Monday, October 09, 2006

Will Japan Now Develop The Bomb?

Longtime readers here know that I have been saying that North Korea did not have any nuclear weapons, despite the conventional wisdom that they did.

It looks like my information may have been dated by last night's development.

I will link to the story (when it comes out--and it will) that will assert that the intelligence community had serious doubts that the North had any weapons.

A big question now is whether Japan will take the bait and start building nukes:

The last time North Korea tested a powerful new weapon - in 1998, when it fired a ballistic missile over the largest Japanese island - Japan reacted by beefing up its military and swinging politically to the right.

Now, the North's apparent test of an atomic weapon on Monday could push Japan even further down the same conservative path. Many political analysts say the test, which has yet to be confirmed, could weaken public support for the nation's post-World War II pacifism, and prompt Japan to seek a growing role in regional security.

But could the crisis be big enough to force Japan to break what might be its ultimate postwar taboo - and go nuclear itself?

This is what some in the region have speculated Tokyo would do if the isolated and erratic Communist regime to its north suddenly conducted a test detonation of an atomic bomb. But for now, analysts say, domestic opposition to the idea runs too deep for Japan to change its renunciation of nuclear weapons.

Japan is known to have stockpiles of weapons-grade atomic material, which are used in its civilian nuclear power and research programs, and some studies have said that Tokyo could construct a bomb in a matter of months if it chose. But analysts say that while the North's claimed test was likely to increase calls within Japan to acquire atomic weapons, these proponents will remain limited to the nation's far-right fringe.

The idea of going nuclear, the analysts say, would still face broad and emotional opposition in Japan, which remains the only nation to have suffered atomic attacks, in Hiroshima and Nagasaki in 1945. The prospect of a nuclear Japan might also send shudders through the rest of Asia, where memories are still raw from Japan's wartime aggression.

Instead, the most likely result of Monday's apparent test, say analysts, will be to rally public opinion around Japan's new prime minister, Shinzo Abe, and his calls for taking Japan in a more self-assertive and hawkish direction. In particular, a crisis in North Korea would increase Abe's chances of winning support for his goal of revising the country's anti-war Constitution to allow Japan to possess full-fledged armed forces.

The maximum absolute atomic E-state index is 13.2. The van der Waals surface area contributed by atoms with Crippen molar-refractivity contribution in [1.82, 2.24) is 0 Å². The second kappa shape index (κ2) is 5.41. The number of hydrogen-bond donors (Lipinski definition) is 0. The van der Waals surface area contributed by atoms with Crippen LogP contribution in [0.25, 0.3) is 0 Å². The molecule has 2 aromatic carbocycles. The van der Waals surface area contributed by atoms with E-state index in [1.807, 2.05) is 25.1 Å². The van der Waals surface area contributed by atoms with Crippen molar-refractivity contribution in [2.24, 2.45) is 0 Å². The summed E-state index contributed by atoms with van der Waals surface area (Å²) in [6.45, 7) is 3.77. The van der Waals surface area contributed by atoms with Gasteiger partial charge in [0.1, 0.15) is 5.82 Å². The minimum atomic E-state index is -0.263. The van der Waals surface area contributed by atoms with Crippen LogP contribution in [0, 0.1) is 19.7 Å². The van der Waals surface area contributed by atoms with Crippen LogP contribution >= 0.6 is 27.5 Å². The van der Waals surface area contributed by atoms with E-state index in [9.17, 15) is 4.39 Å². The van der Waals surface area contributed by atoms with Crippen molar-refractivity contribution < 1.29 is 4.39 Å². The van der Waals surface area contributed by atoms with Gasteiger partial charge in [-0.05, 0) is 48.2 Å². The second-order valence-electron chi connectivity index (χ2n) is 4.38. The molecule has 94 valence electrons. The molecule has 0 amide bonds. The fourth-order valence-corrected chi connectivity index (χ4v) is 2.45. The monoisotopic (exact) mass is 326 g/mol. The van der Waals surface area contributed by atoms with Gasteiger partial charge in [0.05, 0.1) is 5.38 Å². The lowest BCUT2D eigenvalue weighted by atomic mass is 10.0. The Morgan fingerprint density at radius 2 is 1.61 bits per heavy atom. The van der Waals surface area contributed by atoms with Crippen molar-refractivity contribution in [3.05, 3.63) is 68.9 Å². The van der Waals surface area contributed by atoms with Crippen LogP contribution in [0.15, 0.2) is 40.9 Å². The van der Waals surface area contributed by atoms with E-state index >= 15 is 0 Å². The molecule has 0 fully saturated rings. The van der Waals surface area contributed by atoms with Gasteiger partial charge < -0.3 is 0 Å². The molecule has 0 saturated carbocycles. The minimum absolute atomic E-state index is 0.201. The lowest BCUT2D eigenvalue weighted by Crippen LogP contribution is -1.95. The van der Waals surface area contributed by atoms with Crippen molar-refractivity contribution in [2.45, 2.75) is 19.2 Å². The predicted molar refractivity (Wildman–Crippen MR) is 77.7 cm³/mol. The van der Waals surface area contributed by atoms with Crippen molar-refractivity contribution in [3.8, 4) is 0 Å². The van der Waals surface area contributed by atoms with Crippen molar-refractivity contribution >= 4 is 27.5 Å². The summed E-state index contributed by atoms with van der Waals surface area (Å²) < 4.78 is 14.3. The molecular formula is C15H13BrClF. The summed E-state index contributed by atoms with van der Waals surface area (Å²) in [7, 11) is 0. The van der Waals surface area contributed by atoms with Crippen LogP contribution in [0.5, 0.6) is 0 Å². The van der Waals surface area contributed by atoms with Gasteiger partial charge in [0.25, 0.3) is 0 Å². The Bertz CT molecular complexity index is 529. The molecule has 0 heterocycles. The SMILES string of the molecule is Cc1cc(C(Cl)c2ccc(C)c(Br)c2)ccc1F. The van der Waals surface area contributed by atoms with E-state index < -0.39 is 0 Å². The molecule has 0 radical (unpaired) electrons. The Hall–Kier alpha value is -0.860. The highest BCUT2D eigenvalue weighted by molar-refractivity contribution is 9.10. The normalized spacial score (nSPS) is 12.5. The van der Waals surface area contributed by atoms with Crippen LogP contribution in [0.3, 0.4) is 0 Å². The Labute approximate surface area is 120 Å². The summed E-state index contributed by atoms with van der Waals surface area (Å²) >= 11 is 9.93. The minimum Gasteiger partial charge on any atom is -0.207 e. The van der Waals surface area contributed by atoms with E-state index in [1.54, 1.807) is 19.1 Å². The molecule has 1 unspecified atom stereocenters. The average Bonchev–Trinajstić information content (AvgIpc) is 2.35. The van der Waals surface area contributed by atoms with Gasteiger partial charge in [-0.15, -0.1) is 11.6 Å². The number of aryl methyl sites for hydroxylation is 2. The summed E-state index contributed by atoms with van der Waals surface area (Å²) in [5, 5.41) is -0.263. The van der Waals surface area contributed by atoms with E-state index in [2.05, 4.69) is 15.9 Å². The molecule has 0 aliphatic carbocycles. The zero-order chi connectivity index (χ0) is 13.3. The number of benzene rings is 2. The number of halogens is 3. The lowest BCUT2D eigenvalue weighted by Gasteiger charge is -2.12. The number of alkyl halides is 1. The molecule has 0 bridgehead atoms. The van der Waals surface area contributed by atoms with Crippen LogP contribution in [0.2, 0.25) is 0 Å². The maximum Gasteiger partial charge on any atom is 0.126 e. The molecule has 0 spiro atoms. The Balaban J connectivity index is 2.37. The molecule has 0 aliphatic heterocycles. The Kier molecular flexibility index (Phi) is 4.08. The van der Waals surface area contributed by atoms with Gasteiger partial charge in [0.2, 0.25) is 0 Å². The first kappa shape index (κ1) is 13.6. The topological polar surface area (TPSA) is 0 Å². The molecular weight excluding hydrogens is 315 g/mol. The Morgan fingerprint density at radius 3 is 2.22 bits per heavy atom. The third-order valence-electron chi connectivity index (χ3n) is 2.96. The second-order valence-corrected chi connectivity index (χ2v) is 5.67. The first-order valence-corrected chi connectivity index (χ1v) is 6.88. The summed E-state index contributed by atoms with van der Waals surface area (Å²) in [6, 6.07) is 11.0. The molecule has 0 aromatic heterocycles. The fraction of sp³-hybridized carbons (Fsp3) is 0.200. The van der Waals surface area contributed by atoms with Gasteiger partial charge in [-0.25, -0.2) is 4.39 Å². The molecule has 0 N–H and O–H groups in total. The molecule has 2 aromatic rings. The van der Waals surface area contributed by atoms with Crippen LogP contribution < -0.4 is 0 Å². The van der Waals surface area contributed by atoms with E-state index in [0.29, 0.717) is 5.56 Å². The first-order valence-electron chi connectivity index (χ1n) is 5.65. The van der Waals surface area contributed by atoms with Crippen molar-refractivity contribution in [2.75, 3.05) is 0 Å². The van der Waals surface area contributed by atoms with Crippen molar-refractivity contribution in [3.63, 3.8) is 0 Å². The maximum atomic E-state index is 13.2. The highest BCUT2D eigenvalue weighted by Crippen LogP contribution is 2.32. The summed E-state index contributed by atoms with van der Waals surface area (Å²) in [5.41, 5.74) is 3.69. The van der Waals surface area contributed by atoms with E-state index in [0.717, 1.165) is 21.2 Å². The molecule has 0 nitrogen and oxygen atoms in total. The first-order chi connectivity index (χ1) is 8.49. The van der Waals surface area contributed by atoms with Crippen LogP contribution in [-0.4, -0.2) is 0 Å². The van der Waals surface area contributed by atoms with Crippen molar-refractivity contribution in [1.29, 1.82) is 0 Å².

"The nuclear test may prove to be an even bigger shock to public opinion" than the missile, said Yasunori Sone, a professor at Keio University in Tokyo. "It won't make Japan build nuclear weapons. But it could turn into a 'wind from the North' that gives Mr. Abe and his policies a big lift."

For the time being, said Sone and other analysts, Abe appears to be trying to take a leading role in responding to the crisis. On Monday, Abe and other Japanese leaders were quick to condemn the claimed test, saying their country was working closely with the United States and Asian neighbors like South Korea and China to find a response.


Ol' "Shoot From The Hip Effy" will add an idea that was presented to me this morning by a Washington troublemaker. This source (who was not the well-connected source of my earlier assertion) posits that the explosion picked up by the sensors was entirely conventional, not nuclear. And that China is saying that it bears the signature of a nuclear bomb in order to help take the heat off of Bush in a period in which all the other political news has been negative to abysmal.

If an immediate nuclear arms race in East Asia does not ensue, I may give more credence to this theory.

2 Comments:

Blogger Meatball One said...

I buy into the conventional theory. Ive been eighing the words of pundits and experts all day on the cable news networks and 'alleged' is the operative word - and everyone is unusually careful to stick to it..including Fox. I believe 'alleged' is all the kaboom there is in this event - and of course the game played with it by a multitude of invested parties.

10/09/2006 4:14 PM  
Blogger Effwit said...

M1:

President Bush has no doubt that it is real.

Your gut feel is probably right, though.

10/09/2006 4:46 PM  

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